Quibi Will Shut Down After Failing to Find a Buyer

Rachel Uranga

Rachel Uranga is dot.LA's Managing Editor, News. She is a former Mexico-based market correspondent at Reuters and has worked for several Southern California news outlets, including the Los Angeles Business Journal and the Los Angeles Daily News. She has covered everything from IPOs to immigration. Uranga is a graduate of the Columbia School of Journalism and California State University Northridge. A Los Angeles native, she lives with her husband, son and their felines.

Quibi Will Shut Down After Failing to Find a Buyer
Image courtesy\u00a0of Quibi

Less than seven months after launching, the high-flying streaming service Quibi has shut down.

Despite a sold-out advertising slate, deals with A-listers and a $1.75 billion war chest from high-profile investors the former Disney executive and founder Jeffrey Katzenberg couldn't make the short-form mobile video platform stick.


Katzenberg called investors on Wednesday to tell them Quibi would shut down, ending one of Hollywood's most high-profile streaming endeavors by a storied executive. The Wall Street Journal first reported the news.

Shortly after, Katzenberg and the company's CEO, Meg Whitman, published a post on Medium acknowledging the news and blaming it on a combination of the pandemic and the execution.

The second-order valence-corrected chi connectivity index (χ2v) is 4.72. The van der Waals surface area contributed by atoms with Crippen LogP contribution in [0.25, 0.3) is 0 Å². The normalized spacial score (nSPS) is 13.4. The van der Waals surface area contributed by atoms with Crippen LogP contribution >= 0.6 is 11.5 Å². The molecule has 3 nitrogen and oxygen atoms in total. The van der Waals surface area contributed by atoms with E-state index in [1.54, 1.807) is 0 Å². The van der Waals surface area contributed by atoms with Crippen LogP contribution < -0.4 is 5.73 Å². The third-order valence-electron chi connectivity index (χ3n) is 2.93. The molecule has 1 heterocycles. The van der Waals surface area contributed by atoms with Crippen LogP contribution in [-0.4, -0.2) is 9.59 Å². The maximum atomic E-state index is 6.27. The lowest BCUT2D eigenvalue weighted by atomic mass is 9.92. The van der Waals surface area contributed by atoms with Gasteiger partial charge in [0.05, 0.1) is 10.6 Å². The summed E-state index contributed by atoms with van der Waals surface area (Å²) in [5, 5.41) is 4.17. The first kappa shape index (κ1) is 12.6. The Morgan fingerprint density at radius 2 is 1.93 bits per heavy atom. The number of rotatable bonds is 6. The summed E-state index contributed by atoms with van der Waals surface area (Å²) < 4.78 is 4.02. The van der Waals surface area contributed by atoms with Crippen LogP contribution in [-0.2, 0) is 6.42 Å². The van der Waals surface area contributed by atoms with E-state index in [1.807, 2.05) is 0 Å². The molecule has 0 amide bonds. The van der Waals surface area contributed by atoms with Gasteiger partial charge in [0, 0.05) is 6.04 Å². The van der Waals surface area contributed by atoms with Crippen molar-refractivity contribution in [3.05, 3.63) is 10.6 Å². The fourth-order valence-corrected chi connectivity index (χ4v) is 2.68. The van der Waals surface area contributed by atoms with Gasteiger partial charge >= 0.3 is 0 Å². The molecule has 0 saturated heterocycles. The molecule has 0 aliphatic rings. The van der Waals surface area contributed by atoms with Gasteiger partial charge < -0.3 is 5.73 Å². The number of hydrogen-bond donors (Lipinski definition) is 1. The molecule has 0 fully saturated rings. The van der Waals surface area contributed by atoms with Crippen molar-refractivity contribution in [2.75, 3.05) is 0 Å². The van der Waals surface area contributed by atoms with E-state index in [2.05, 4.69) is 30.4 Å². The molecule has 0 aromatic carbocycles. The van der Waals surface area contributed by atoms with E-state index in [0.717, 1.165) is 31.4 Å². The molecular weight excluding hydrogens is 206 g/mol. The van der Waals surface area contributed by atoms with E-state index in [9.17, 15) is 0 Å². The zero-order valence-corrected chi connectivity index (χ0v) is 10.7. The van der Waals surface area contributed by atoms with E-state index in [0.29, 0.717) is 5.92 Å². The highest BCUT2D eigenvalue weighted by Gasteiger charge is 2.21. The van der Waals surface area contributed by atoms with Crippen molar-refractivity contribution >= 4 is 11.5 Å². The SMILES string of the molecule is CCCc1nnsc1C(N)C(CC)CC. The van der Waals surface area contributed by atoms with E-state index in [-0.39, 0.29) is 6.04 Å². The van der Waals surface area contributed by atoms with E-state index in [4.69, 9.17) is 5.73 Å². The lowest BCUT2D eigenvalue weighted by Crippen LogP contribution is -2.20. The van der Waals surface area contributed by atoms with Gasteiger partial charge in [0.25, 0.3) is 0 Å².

"Quibi is not succeeding," they wrote. "Likely for one of two reasons: because the idea itself wasn't strong enough to justify a standalone streaming service or because of our timing."

The two said they would return cash to shareholders and look for buyers for their remaining assets.

"While the result was not what any of us wanted, we did accomplish a number of things and we are very proud of what the talented Quibi team has built with the blood, sweat, and tears that they poured into this business over these past two years," they wrote.

Katzenberger had tried to sell Quibi to tech giants such as Apple, Facebook and NBCUniversal, The Information reported. All passed. He also considered taking the company public to raise additional funds, according to the Wall St. Journal. That didn't pan out either.

"Our failure was not for lack of trying; we've considered and exhausted every option available to us," Katzenberg and Whitman wrote.